Army public health pioneer remembered

By Monica Bullock, Public Affairs Intern, Amry Public Health CenterJuly 12, 2017

(Photo Credit: U.S. Army) VIEW ORIGINAL

Dr. Charles Noel Statham, former Public Health Command Region-Europe Scientific Advisor and Laboratory Sciences' Laboratory and Technical Director, passed away in his home May 11, 2017. He will be remembered for being an integral member of the Army public health team.

"There is so much goodness and greatness to remember about Dr. Statham, personally and professionally," said Steven Jones, program director of Force Readiness and Health Assurance Policy, who knew Statham for many years, ranging over four tours in Germany.

Jones said he would always remember his Olympic accomplishments, which he referred to as "gold rings and included the five accreditations that validated the world-class lab he built over many years. "I know of no one who worked so hard, so relentlessly, and so steadily to achieve his vision," Jones said. "The lab as it exists today reflects his legacy of dedication to those we serve."

A native Coloradan, Statham grew up in Estes Park. After graduating high school, he went on to gain a bachelor's degree from University of Northern Colorado and then a master's degree and two doctoral degrees from the Medical College of Wisconsin in Toxicology and Pharmacology.

Statham began his career as a research scientist at the National Institutes of Health, publishing numerous peer-reviewed articles, before moving to Germany and joining the Department of the Army in 1982. He then joined the 10th Medical Laboratory as the director of the Forensic Toxicology Section and became the director of the Toxicology Department in 1987. This position eventually led to him becoming the scientific advisor and Laboratory Sciences' laboratory and technical director for the Public Health Command Region -- Europe in 1994.

Statham was a committed advocate of quality in the analytical process of laboratories. A longtime colleague, Col. (Ret.) Phillip Perkins, former commander of the 10th Medical Lab that transitioned to CHPPM Europe, said he thought one of the most important contributions Statham made during his career was his insistence on reproducible high quality services.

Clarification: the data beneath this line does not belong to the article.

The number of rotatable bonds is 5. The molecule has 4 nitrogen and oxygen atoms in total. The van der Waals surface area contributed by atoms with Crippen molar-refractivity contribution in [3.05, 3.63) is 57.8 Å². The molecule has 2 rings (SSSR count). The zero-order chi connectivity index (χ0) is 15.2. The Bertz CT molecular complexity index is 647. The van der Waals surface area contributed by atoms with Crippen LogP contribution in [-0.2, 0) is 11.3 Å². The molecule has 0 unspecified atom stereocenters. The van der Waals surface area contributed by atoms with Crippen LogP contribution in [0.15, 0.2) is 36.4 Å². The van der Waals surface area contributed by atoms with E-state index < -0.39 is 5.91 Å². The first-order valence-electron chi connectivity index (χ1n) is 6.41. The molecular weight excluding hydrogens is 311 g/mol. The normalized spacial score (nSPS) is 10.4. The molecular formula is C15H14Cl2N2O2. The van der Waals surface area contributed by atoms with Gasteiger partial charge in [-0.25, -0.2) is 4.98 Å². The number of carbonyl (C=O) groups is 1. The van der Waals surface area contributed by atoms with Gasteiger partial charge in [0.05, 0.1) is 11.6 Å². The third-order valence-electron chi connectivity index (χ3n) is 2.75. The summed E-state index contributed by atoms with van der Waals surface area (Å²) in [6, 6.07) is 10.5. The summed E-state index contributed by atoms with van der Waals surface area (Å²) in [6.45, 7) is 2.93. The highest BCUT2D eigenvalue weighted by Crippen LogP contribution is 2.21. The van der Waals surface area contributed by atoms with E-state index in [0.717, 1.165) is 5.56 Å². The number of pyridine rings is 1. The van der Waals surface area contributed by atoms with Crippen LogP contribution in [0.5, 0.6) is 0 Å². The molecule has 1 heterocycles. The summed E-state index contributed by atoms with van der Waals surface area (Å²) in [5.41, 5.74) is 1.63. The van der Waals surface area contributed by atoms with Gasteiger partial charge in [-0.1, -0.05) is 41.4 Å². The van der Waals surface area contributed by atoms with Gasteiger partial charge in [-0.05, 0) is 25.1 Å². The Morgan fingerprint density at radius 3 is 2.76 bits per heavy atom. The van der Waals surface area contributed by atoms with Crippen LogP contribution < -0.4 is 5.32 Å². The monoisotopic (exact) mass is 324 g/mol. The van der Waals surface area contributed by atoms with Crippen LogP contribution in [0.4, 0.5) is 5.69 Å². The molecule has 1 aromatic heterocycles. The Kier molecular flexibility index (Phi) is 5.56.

"Chuck was a pioneer in establishing and documenting all laboratory procedures and creating a quality assurance program that would ensure proper sample tracking and analysis from start to finish." Perkins said. "Now expected practice in all accredited laboratories, it was cutting edge back then."

His work in the creation of a quality system resulted in several achievements during his career. During his 38 years as an Army Civilian, he received numerous certifications and awards including the Commander's Award for Civilian Service, Department of the Army Achievement Medal, the Meritorious Civilian Service Award and Decoration for Exceptional Civilian Service. At his retirement, his colleagues dedicated a wing of the newly built laboratory to him.

"Chuck was an energetic, visionary and talented leader of unparalleled integrity," said Dr. Heinz Stahl, director of Laboratory Sciences in Public Health Command, Europe, who became a member of Statham's team at USAREUR Materiel, Equipment and Oil Analysis Lab in Mannheim, Germany in 1996. "Taking care of his staff always was his top priority; he demanded a lot, but also from himself."

Statham's co-workers said he expressed enthusiasm and dedication not only to his work, but to his personal passions as well, which encompassed travelling, Volksmarching, racing with the Porsche Club of America, Germany Region, skiing, hiking, running, biking and nature photography.

"He was the most gracious and thoughtful person to have had the honor to call a friend," said Laura Mitvalsky, director of Health Promotion and Wellness at APHC.

Statham is survived by his wife Alexandrine "Alex" Bartlett.

Statham retired to Taos, New Mexico in 2014, where he and Alex fell in love with the beauty of the mountains and the people.

His family as well as his many friends and colleagues will dearly miss him, but will continue to honor and remember both his professional and personal achievements in life.

"He impressed all who knew and worked with him," said Jones. "More importantly, he left a lasting impression of what rightness looks like and what it takes to get it right: hard, dedicated, passionate work. [He was] the consummate professional, a dedicated leader who walked the talk, put his people first, and one who taught us all about the importance of quality in all we do."

Related Links:

Army Public Health Center